Wednesday, November 21, 2012

The Man with the Iron Fists (USA/Hong Kong; RZA, 2012)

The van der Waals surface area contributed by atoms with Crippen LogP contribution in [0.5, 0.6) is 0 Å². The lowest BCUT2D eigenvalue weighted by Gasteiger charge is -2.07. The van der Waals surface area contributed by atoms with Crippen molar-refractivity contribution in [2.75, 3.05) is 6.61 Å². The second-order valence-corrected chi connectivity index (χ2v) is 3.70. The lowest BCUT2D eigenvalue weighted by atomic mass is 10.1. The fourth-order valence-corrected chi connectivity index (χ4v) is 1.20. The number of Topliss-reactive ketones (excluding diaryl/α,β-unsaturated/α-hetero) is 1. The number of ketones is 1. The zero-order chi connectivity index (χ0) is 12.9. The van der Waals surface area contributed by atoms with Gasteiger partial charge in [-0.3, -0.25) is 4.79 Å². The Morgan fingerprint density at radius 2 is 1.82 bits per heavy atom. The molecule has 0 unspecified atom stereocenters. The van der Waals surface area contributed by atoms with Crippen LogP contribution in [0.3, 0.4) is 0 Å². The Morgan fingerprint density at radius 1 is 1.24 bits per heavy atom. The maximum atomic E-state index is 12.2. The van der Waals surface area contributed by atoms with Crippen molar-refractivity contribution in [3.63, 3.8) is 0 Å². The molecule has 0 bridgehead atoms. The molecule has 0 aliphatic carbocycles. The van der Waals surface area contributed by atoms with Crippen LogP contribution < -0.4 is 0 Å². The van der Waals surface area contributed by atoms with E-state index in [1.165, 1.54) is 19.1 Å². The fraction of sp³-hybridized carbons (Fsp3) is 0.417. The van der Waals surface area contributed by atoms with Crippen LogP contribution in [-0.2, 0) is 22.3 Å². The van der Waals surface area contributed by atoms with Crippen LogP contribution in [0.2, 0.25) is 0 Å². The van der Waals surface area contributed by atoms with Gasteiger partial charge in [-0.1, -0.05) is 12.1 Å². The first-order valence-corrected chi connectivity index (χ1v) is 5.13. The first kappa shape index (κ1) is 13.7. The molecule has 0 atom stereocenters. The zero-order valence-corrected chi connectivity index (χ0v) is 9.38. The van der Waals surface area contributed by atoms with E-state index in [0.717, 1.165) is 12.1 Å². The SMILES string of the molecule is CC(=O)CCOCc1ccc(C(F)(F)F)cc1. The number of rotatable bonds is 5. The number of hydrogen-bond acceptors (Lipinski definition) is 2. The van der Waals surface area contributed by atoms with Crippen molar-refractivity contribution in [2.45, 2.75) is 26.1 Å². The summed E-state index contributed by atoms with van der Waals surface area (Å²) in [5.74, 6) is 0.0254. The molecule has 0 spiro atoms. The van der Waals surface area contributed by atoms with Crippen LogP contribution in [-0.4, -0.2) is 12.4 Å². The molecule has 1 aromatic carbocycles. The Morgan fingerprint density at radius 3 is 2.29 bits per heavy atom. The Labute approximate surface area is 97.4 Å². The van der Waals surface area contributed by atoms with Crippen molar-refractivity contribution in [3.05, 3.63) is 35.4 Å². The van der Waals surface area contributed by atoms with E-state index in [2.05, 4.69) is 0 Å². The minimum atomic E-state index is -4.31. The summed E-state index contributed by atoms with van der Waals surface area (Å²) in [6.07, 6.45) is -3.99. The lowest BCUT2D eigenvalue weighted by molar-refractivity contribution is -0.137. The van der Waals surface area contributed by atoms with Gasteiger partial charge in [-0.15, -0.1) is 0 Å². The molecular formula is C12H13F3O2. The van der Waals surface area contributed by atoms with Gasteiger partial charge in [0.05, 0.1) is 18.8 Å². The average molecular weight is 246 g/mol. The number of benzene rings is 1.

RZA has taken his passion for classic martial arts flicks to the ultimate level, not only co-writing, directing and, naturally, composing the music for this outrageous battle-fest, but also casting himself as the title character, a Buddhist-trained runaway freedman who replaces his severed forearms with, you guessed it, iron  fists (although he may not be the most convincing actor around, his lack of subtlety is beneficial here). Including much of the genre-related factors that one would expect from a homage to Shaw Bros-like kung fu movies, such as feuding animal-named warrior clans, a beautifully treacherous madam, acrobatic action and Gordon Liu, Man in the Iron Fists goes beyond being a mere tribute to its source material and becomes an entity that stands on its own. With exaggerated blood splatter à-la-Riki-Oh, some of the most caricatural characters to ever grace the silver screen (Silver Lion, with his Artist-formerly-known-as-Prince wig, is especially hilarious) and stylish photography that constantly strives to be cool, the result is quite an impressive spectacle. However, while some of the fighting sequences are graceful and poetic (see the creative concept of the Gemini warriors), the bulk of the action is greatly distorted by choppy editing and brusque camera movements. This detail is compensated, on the other hand, by appropriately over-the-top performances, sensational violence and beautiful ladies, all the instant gratification one would expect from a satisfying exploitation film.

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